Saturday, Oct 25, 2014
 
search SGN
SERVING SEATTLE AND THE PACIFIC NORTHWEST FOR 37 YEARS!

click to visit advertiser's website


Javascript DHTML Drop Down Menu Powered by dhtml-menu-builder.com

Last Weeks Edition
   
click to visit advertiser's website
click to visit advertiser's website
click to visit advertiser's website
click to visit advertiser's website
click to visit advertiser's website
click to visit advertiser's website




 
 

 

 

[Valid RSS]

click to go to advertisers website
to Section One | to Arts & Entertainment
posted Friday, January 4, 2013 - Volume 41 Issue 1
A tango with Beethoven
Arts & Entertainment
ALL STORIES
  next story
A tango with Beethoven

SSO presents an odd but enjoyable pairing for the holidays

by Alice Bloch - SGN Contributing Writer

SEATTLE SYMPHONY ORCHESTRA
BENAROYA HALL
December 28


If there's anything more exhilarating than a great performance of Beethoven's Ninth Symphony, I don't know what it is. Seattle Symphony Orchestra has long maintained a holiday tradition of performing this magnificent work, but the 2012 performances marked the first time that music director Ludovic Morlot conducted it. What a difference a conductor can make! Under Morlot's direction, Beethoven's last completed symphony sounded as fresh and surprising as it must have sounded to his contemporaries when it was first performed nearly 200 years ago.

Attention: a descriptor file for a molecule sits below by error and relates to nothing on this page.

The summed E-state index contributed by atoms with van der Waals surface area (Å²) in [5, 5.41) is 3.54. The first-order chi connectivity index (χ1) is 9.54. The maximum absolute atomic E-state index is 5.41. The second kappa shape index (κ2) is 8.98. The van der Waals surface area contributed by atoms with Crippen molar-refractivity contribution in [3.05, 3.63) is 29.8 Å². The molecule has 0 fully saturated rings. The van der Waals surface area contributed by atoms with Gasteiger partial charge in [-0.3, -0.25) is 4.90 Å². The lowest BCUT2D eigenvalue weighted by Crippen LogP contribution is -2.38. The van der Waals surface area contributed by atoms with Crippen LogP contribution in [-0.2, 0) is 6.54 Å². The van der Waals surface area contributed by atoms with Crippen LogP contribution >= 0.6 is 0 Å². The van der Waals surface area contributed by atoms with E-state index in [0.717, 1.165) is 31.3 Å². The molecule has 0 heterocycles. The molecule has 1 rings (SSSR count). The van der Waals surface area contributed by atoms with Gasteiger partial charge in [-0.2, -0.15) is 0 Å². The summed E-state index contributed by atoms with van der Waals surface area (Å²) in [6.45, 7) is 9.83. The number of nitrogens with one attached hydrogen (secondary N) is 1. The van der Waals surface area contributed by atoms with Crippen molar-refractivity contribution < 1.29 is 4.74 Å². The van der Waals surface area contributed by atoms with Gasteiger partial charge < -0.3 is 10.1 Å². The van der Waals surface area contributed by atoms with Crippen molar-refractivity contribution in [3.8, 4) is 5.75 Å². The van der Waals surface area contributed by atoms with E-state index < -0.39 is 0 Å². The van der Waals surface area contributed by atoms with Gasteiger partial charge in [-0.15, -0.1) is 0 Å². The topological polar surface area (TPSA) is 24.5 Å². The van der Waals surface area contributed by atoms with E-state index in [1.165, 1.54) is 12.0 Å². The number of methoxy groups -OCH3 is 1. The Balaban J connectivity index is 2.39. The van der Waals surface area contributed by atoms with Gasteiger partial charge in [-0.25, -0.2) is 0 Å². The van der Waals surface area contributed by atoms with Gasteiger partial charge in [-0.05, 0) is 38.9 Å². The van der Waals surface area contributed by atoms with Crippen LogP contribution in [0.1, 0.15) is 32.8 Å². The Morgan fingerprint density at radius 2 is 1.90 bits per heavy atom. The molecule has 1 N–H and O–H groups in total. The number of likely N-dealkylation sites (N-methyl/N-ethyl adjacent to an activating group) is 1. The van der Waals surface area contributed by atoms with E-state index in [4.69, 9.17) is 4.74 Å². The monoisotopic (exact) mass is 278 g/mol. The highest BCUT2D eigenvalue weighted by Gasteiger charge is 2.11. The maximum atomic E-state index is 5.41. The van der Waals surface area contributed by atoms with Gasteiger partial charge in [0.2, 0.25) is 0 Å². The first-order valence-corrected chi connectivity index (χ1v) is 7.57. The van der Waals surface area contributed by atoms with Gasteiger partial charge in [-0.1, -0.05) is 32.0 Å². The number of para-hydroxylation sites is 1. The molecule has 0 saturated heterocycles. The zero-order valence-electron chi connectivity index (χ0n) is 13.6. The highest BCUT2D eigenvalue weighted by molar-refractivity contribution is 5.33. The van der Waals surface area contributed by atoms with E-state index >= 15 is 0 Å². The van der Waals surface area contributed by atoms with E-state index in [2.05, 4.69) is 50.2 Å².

Although I've heard many recorded and live performances of Beethoven's Ninth, this SSO performance brought to my ears a new harmonic clarity in which every instrument's voice was evident at all times. Even more impressively, Morlot conveyed Beethoven's radical experiments with tempo - the way he stretched and compressed time as no composer had ever done. The result was electrifying. Even after a long commute home to Vashon Island, I couldn't sleep for several hours, and it was all Morlot's fault.